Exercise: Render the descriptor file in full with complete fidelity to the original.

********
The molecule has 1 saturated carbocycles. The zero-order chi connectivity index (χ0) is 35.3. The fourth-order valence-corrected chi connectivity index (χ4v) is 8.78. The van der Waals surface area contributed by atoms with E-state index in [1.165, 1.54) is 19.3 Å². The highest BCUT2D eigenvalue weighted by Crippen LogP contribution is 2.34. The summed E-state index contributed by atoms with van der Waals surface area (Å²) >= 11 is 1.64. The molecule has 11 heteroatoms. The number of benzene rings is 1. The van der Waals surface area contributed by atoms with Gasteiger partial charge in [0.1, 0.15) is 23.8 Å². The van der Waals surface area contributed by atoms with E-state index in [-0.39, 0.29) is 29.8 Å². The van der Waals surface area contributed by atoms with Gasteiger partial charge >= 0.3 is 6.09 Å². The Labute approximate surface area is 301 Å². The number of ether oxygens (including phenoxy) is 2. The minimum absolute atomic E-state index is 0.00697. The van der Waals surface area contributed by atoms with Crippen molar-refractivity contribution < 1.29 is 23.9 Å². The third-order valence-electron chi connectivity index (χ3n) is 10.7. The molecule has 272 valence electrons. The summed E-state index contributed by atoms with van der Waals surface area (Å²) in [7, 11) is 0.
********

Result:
The molecule has 1 saturated carbocycles. The zero-order chi connectivity index (χ0) is 35.3. The fourth-order valence-corrected chi connectivity index (χ4v) is 8.78. The van der Waals surface area contributed by atoms with E-state index in [1.165, 1.54) is 19.3 Å². The highest BCUT2D eigenvalue weighted by Crippen LogP contribution is 2.34. The summed E-state index contributed by atoms with van der Waals surface area (Å²) >= 11 is 1.64. The molecule has 11 heteroatoms. The number of benzene rings is 1. The van der Waals surface area contributed by atoms with Gasteiger partial charge in [0.1, 0.15) is 23.8 Å². The van der Waals surface area contributed by atoms with E-state index in [-0.39, 0.29) is 29.8 Å². The van der Waals surface area contributed by atoms with Gasteiger partial charge >= 0.3 is 6.09 Å². The Labute approximate surface area is 301 Å². The number of ether oxygens (including phenoxy) is 2. The minimum absolute atomic E-state index is 0.00697. The van der Waals surface area contributed by atoms with Crippen molar-refractivity contribution < 1.29 is 23.9 Å². The third-order valence-electron chi connectivity index (χ3n) is 10.7. The molecule has 272 valence electrons. The summed E-state index contributed by atoms with van der Waals surface area (Å²) in [7, 11) is 0.